Send the link below via email or IMCopy
Present to your audienceStart remote presentation
- Invited audience members will follow you as you navigate and present
- People invited to a presentation do not need a Prezi account
- This link expires 10 minutes after you close the presentation
- A maximum of 30 users can follow your presentation
- Learn more about this feature in our knowledge base article
Playing with History: Role-Playing, Reacting to the Past, and Teaching Content via Performance
Transcript of Playing with History: Role-Playing, Reacting to the Past, and Teaching Content via Performance
PhD candidate in Theatre, CUNY Graduate Center
Adjunct, LaGuardia Community College
Background for the game
Criticisms: too little educator input, too corporate-driven, too much focus on information rather than literature or art
adopted in 45 states and the District of Columbia thus far
Adjuncting and TT Faculty Positions
2009: debates in the CHRONICLE to William Pannapacker's "Just Don't Go" pieces
2013: debate is still raging, jobs are not forthcoming
Ph.D. Placement Project
How can we create intersections between theatre/performance and other disciplines to be used in humanities courses (FYS, capstone, etc.)?
Considering this conference's theme, how can PLAY factor into our teaching as multi-disciplinary performance/theatre teachers?
Correlations between instructional design/assessment and games
4 "defining traits of games," as posed by Jane McGonigal
Jane McGonigal, REALITY IS BROKEN: WHY GAMES MAKE US BETTER AND HOW THEY CAN CHANGE THE WORLD (New York: Penguin, 2011), 21.
"Role-playing unfamiliar or disorienting perspectives or imagining 'what if' situations makes an excellent critical thinking exercise. Piagetians have shown that a major block to critical thinking is egocentrism - that is, a person's inability to imagine alternative views...tasks requiring role-playing or 'what if' thinking encourage what Piaget calls decentering - getting students outside of the assumptions of their own worldview."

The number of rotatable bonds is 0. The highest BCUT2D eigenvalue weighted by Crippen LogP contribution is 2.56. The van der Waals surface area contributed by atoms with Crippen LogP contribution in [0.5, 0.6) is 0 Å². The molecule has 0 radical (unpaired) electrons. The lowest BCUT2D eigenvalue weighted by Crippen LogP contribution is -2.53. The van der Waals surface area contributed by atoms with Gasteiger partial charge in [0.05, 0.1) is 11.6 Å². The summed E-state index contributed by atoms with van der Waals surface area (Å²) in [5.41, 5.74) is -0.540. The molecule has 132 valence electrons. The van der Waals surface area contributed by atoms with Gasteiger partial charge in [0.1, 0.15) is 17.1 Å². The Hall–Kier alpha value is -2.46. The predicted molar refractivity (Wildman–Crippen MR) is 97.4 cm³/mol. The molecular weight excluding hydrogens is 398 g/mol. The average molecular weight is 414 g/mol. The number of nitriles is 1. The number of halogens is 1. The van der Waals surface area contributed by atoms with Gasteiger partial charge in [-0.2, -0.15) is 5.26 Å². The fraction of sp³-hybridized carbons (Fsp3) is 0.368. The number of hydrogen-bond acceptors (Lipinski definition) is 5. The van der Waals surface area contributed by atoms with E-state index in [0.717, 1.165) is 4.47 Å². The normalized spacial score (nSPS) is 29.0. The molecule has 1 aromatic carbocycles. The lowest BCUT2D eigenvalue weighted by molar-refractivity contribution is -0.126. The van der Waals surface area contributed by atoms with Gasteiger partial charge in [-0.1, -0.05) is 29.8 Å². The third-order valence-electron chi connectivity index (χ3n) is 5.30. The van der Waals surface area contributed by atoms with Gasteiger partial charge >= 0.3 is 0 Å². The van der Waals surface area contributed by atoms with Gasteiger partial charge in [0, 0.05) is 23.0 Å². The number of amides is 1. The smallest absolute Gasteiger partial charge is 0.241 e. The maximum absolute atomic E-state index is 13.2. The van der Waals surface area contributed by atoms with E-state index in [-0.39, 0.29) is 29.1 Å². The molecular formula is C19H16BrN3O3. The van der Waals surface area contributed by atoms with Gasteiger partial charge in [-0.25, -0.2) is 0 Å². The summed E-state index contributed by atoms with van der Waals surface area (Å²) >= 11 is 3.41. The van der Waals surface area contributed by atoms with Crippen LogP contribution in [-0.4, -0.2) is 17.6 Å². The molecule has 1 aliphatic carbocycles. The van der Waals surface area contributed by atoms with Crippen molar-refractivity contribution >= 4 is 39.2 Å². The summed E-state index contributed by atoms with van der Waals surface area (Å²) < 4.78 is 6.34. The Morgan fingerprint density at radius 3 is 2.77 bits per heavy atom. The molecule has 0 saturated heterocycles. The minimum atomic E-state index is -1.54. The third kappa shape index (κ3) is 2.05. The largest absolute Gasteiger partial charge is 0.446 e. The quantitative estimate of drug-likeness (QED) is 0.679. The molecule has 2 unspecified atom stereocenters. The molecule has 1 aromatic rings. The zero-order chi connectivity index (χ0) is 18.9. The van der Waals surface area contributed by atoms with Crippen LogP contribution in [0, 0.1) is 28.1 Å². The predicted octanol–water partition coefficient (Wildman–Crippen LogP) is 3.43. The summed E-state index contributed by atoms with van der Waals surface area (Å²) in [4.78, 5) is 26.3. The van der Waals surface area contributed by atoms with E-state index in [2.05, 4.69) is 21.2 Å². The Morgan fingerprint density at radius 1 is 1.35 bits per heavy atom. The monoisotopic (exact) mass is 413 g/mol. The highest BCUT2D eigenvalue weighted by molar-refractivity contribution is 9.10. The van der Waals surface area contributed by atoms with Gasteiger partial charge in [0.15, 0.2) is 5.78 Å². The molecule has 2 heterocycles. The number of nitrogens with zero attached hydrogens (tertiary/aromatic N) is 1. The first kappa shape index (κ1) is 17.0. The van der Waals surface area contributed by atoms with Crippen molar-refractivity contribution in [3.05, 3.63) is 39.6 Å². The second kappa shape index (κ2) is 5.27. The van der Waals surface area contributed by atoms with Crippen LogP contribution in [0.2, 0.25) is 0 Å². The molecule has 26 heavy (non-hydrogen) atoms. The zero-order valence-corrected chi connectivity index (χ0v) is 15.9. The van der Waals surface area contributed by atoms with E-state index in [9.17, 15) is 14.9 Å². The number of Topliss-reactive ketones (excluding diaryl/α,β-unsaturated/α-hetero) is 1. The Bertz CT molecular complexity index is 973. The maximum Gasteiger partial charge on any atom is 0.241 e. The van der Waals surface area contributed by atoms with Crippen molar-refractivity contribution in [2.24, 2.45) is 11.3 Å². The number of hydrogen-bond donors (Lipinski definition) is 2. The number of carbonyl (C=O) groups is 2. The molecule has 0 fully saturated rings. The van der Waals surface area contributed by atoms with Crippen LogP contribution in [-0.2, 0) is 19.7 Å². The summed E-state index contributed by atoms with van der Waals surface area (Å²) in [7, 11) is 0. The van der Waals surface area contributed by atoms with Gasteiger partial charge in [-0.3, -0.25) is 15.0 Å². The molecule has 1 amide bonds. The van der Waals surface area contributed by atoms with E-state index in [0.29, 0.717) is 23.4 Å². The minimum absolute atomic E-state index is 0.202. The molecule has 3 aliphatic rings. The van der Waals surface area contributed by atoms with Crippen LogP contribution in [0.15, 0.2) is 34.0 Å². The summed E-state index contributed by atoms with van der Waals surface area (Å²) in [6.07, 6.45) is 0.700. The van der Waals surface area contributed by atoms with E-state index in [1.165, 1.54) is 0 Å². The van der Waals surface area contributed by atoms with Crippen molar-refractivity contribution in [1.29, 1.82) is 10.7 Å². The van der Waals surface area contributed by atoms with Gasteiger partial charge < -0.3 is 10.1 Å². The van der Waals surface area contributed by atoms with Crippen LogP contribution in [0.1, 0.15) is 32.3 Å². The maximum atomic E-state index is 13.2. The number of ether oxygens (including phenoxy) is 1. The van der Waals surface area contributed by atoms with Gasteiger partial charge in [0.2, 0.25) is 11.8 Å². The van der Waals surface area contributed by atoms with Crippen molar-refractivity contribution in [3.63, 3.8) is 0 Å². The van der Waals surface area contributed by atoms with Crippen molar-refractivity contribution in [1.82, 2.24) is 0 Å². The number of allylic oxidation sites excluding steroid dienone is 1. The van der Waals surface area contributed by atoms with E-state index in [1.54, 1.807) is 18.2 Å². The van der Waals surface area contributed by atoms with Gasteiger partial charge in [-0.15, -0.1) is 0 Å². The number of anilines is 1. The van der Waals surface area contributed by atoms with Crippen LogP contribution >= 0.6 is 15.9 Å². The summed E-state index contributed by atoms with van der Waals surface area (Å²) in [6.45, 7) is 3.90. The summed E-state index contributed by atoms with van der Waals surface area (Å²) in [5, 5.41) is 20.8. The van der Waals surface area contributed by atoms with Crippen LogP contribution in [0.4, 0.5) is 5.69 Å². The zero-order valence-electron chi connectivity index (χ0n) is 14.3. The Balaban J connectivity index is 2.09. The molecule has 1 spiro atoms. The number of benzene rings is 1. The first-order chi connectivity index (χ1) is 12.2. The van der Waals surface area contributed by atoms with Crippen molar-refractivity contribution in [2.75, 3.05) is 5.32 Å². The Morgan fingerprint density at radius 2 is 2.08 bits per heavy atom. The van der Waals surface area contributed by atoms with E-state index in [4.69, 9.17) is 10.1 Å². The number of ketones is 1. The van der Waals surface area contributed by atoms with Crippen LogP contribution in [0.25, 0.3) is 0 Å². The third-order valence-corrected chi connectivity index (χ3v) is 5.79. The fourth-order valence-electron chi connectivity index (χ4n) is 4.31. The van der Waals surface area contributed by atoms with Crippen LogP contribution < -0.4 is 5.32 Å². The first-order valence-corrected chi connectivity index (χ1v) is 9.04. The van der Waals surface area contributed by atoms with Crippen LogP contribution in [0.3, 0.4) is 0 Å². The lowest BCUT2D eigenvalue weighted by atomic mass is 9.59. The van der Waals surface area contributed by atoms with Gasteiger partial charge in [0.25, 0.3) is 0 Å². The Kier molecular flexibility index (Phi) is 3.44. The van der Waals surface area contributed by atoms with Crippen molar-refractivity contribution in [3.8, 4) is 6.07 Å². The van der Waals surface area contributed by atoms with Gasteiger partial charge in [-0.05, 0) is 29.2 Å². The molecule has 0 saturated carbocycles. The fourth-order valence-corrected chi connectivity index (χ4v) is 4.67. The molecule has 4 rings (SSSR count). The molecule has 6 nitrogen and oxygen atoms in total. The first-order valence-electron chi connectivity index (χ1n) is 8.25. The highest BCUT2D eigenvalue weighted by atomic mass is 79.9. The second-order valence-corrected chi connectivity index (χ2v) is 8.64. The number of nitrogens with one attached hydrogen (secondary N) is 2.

Collaboration can be assessed and is intrinsic to theatre - and classroom games.
Monica Stufft wrote about the importance of collaboration and assessing collaborative work in a recent THEATRE TOPICS: "It is imperative that we move beyond purely individual modes of assessment given the vital importance of collaboration to our field, as well as to the human experience more broadly."
Monica Stufft, "Putting Collaboration Front and Center: Assessment Strategies for Theatre Departments." THEATRE TOPICS 23, no. 1 (March 2013): 54.
Playing with History:
Role-Playing, Reacting to the Past, and Teaching Content via Performance
AAAS report on the Humanities
Response in the CHRONICLE: "The crucial issues, say Mr. Schmidt and other scholars, are the collapse of the academic job market in the humanities, also threatening the state of graduate education in the fields; the greater-than-average influx of contingent faculty members in those disciplines; and shrinking support for the humanities among some politicians and in university budgets."
State of the Humanities
Robin Wilson, "Humanitites Scholars see Declining Prestige, Not a Lack of Interest," THE CHRONICLE OF HIGHER EDUCATION, July 15, 2013, accessed July 20, 2013, http://chronicle.com.ezproxy.gc.cuny.edu/article/Humanities-Scholars-See/140311/.
Rob Jenkins, "Common Ground on the Common Core," THE CHRONICLE OF HIGHER EDUCATION, July 11, 2013, http://chronicle.com/blogs/onhiring/common-ground-on-the-common-core/39937.